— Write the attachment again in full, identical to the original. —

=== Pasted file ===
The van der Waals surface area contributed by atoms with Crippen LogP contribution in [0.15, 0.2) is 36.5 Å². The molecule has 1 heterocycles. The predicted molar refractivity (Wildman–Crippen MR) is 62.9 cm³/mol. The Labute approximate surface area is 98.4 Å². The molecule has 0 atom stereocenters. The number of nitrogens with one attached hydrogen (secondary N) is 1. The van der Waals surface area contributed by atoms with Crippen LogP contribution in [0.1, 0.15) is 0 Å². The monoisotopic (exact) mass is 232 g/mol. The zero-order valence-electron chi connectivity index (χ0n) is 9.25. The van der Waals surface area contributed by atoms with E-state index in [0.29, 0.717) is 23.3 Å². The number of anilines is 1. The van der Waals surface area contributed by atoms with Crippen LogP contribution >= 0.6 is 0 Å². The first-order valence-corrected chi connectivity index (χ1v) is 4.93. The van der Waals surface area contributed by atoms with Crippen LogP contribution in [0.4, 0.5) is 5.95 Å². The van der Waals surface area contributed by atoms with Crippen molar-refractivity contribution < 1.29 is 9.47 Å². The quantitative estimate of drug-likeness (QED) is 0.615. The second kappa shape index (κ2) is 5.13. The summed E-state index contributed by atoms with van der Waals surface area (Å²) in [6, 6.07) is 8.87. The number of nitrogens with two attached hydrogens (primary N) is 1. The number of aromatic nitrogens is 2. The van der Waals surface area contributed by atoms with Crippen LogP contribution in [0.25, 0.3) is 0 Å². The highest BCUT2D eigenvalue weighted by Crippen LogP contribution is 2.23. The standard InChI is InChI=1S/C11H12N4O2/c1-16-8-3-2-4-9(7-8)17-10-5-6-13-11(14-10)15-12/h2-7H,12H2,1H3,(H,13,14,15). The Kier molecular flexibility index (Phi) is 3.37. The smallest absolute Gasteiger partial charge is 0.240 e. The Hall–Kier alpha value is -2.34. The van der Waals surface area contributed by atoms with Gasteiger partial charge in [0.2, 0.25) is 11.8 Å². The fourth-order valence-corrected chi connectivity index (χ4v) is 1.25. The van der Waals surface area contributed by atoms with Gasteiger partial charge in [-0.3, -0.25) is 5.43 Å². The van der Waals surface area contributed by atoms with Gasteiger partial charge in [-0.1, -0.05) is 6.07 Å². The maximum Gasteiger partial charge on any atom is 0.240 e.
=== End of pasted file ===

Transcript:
The van der Waals surface area contributed by atoms with Crippen LogP contribution in [0.15, 0.2) is 36.5 Å². The molecule has 1 heterocycles. The predicted molar refractivity (Wildman–Crippen MR) is 62.9 cm³/mol. The Labute approximate surface area is 98.4 Å². The molecule has 0 atom stereocenters. The number of nitrogens with one attached hydrogen (secondary N) is 1. The van der Waals surface area contributed by atoms with Crippen LogP contribution in [0.1, 0.15) is 0 Å². The monoisotopic (exact) mass is 232 g/mol. The zero-order valence-electron chi connectivity index (χ0n) is 9.25. The van der Waals surface area contributed by atoms with E-state index in [0.29, 0.717) is 23.3 Å². The number of anilines is 1. The van der Waals surface area contributed by atoms with Crippen LogP contribution >= 0.6 is 0 Å². The first-order valence-corrected chi connectivity index (χ1v) is 4.93. The van der Waals surface area contributed by atoms with Crippen LogP contribution in [0.4, 0.5) is 5.95 Å². The van der Waals surface area contributed by atoms with Crippen molar-refractivity contribution < 1.29 is 9.47 Å². The quantitative estimate of drug-likeness (QED) is 0.615. The second kappa shape index (κ2) is 5.13. The summed E-state index contributed by atoms with van der Waals surface area (Å²) in [6, 6.07) is 8.87. The number of nitrogens with two attached hydrogens (primary N) is 1. The number of aromatic nitrogens is 2. The van der Waals surface area contributed by atoms with Crippen LogP contribution in [0.25, 0.3) is 0 Å². The highest BCUT2D eigenvalue weighted by Crippen LogP contribution is 2.23. The standard InChI is InChI=1S/C11H12N4O2/c1-16-8-3-2-4-9(7-8)17-10-5-6-13-11(14-10)15-12/h2-7H,12H2,1H3,(H,13,14,15). The Kier molecular flexibility index (Phi) is 3.37. The smallest absolute Gasteiger partial charge is 0.240 e. The Hall–Kier alpha value is -2.34. The van der Waals surface area contributed by atoms with Gasteiger partial charge in [0.2, 0.25) is 11.8 Å². The fourth-order valence-corrected chi connectivity index (χ4v) is 1.25. The van der Waals surface area contributed by atoms with Gasteiger partial charge in [-0.3, -0.25) is 5.43 Å². The van der Waals surface area contributed by atoms with Gasteiger partial charge in [-0.1, -0.05) is 6.07 Å². The maximum Gasteiger partial charge on any atom is 0.240 e.